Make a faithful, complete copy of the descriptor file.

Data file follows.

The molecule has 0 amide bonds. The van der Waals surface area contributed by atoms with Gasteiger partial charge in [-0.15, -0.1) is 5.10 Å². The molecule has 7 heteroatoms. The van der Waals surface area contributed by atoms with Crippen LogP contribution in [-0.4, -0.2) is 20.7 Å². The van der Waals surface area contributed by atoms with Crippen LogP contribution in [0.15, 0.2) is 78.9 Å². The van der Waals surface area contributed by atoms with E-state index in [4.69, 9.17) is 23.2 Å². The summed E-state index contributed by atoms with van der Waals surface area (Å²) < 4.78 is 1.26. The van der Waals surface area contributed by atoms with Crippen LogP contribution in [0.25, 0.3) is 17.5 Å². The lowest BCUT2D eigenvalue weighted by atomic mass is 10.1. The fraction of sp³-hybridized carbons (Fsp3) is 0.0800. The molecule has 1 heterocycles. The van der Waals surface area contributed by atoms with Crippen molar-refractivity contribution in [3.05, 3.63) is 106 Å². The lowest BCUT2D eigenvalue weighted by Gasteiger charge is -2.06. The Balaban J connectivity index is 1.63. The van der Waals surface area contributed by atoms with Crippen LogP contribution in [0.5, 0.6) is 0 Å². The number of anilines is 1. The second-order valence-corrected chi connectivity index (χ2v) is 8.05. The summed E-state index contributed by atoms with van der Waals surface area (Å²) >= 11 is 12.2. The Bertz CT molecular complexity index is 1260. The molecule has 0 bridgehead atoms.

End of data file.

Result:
The molecule has 0 amide bonds. The van der Waals surface area contributed by atoms with Gasteiger partial charge in [-0.15, -0.1) is 5.10 Å². The molecule has 7 heteroatoms. The van der Waals surface area contributed by atoms with Crippen LogP contribution in [-0.4, -0.2) is 20.7 Å². The van der Waals surface area contributed by atoms with Crippen LogP contribution in [0.15, 0.2) is 78.9 Å². The van der Waals surface area contributed by atoms with E-state index in [4.69, 9.17) is 23.2 Å². The summed E-state index contributed by atoms with van der Waals surface area (Å²) < 4.78 is 1.26. The van der Waals surface area contributed by atoms with Crippen LogP contribution in [0.25, 0.3) is 17.5 Å². The lowest BCUT2D eigenvalue weighted by atomic mass is 10.1. The fraction of sp³-hybridized carbons (Fsp3) is 0.0800. The molecule has 1 heterocycles. The van der Waals surface area contributed by atoms with Crippen molar-refractivity contribution in [3.05, 3.63) is 106 Å². The lowest BCUT2D eigenvalue weighted by Gasteiger charge is -2.06. The Balaban J connectivity index is 1.63. The van der Waals surface area contributed by atoms with Crippen LogP contribution in [0.5, 0.6) is 0 Å². The number of anilines is 1. The second-order valence-corrected chi connectivity index (χ2v) is 8.05. The summed E-state index contributed by atoms with van der Waals surface area (Å²) >= 11 is 12.2. The Bertz CT molecular complexity index is 1260. The molecule has 0 bridgehead atoms.